Anyone who found themself spending Thanksgiving at the Great Hall was clearly given a trip through a time machine. San Francisco’s Nick Waterhouse, along with his band the Tarots, must be a reincarnation of some lost R&B/Soul soul. Literally dressed to the nines in pleated pants, hair coiffed to total neatness, and rounding it all out with a pair of Buddy Holly frames, Waterhouse and co. brought their bang-on set on Monday to arguably the best venue (aesthetically-speaking, too) that could house their old sound.
Waterhouse’s meticulous attention to detail to his labour of love first LP release Time’s All Gone was effortlessly translated onstage. This is a collective of musicians and artists who get it, who have hearts and souls just bursting with a fondness for that classic sound. The five-piece band, lead by the slick Waterhouse, simply transformed the atmosphere to that of the glory days of American R&B. They’ve got a dirty, groove-worthy thing going, piecing together gems reminiscent of the past, and no doubt inspired by the multitude of music that his former 65-year old roommate and record store owner Dick Vivian exposed him to. Despite this obvious homage to days of old, Waterhouse avoids becoming gimmicky or a blatant mimic of the greats; he simply is an embodiment of the past, a vessel for soul, possessed by the blues. The drums, keys, sax, trombone, bass and tambourine set the stage; Waterhouse’s guitar’s wails and yelps round it all out.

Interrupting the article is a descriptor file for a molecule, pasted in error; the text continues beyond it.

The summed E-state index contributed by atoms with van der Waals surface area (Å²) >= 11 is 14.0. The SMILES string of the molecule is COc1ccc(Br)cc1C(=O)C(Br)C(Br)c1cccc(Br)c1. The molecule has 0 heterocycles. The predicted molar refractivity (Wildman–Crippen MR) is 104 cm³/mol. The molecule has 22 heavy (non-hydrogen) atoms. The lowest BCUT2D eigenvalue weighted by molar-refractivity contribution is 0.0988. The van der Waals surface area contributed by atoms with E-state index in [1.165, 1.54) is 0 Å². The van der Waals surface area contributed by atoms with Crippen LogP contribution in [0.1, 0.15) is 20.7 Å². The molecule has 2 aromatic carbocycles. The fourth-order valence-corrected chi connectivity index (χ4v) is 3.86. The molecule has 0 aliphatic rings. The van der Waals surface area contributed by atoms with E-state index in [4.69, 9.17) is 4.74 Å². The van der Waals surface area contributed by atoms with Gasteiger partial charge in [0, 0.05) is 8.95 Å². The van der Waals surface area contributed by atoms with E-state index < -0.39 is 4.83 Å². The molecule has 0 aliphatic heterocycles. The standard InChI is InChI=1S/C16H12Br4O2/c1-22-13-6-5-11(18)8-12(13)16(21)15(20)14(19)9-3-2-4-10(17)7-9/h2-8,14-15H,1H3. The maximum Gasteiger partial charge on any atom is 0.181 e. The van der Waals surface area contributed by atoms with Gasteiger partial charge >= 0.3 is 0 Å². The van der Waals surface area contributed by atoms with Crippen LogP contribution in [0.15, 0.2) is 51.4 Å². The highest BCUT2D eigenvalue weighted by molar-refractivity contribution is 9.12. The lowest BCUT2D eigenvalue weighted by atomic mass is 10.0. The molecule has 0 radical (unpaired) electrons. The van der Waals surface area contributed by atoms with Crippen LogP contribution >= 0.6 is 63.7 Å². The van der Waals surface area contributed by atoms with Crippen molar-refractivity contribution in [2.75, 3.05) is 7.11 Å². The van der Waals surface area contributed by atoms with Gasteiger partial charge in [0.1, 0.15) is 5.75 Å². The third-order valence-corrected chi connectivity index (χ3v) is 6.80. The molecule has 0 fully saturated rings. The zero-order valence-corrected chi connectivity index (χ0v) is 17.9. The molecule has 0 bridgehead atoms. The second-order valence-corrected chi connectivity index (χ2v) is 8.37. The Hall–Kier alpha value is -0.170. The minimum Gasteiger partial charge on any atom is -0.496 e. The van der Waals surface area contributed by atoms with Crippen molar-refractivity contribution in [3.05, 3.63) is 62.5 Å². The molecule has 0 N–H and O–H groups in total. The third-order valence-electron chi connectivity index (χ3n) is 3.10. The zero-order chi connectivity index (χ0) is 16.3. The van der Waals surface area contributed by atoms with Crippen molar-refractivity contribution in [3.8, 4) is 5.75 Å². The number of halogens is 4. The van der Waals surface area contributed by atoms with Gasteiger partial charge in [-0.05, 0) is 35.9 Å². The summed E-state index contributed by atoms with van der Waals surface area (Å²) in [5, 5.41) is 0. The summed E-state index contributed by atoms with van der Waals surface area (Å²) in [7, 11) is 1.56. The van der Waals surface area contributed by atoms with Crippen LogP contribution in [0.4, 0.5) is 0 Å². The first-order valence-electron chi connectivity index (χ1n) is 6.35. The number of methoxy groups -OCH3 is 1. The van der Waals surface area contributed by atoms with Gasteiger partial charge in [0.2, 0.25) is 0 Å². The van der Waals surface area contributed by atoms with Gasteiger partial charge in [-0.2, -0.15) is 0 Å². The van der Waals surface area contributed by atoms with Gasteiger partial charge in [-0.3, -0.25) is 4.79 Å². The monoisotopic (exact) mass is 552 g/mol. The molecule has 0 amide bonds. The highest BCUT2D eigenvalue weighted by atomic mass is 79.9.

Tracks like the sax-heavy “Say I Wanna Know“ were unbearably smooth, despite the female vocalist in tow recovering from an awful cold. “I realize not every one can be a banger,” Waterhouse said, before grooving into his most ballad-like “Raina.” The stops and starts in the track are so well thought out and passionate, that the crowd couldn’t help but cheer him and the band on. Everyone was reeling with rhythm.
A real treat during the show was their cover of Charles Sheffield’s irresistible “It’s Your Voodoo Working.” Van Morrison’s “Gloria” was also cleverly snuck and entwined into Waterhouse’s “Indian Love Call.” The set just flowed from track to track, smooth and soulful, and sinfully sweet. “I’m feeling good,” said Waterhouse about halfway into his set, words I’m sure every mover and shaker in the audience could agree with. Waterhouse’s introductory trip to Toronto set the soul spinning, and for that I’m especially thankful.
Los Angeles group The Allah-Las opened for Waterhouse with their set of eerie, driving-down-a-dusty-desert-road instrumentals and ‘60s-esque numbers. They later joined Waterhouse and crowded the stage for an energetic and explosive cover of the Womack Brothers’ “It’s All Over Now.”
For a man who freely said that he never imagined performing his work for a live audience, Waterhouse went above and beyond my expectations with his seamless and soulful set. What a man; what a class act.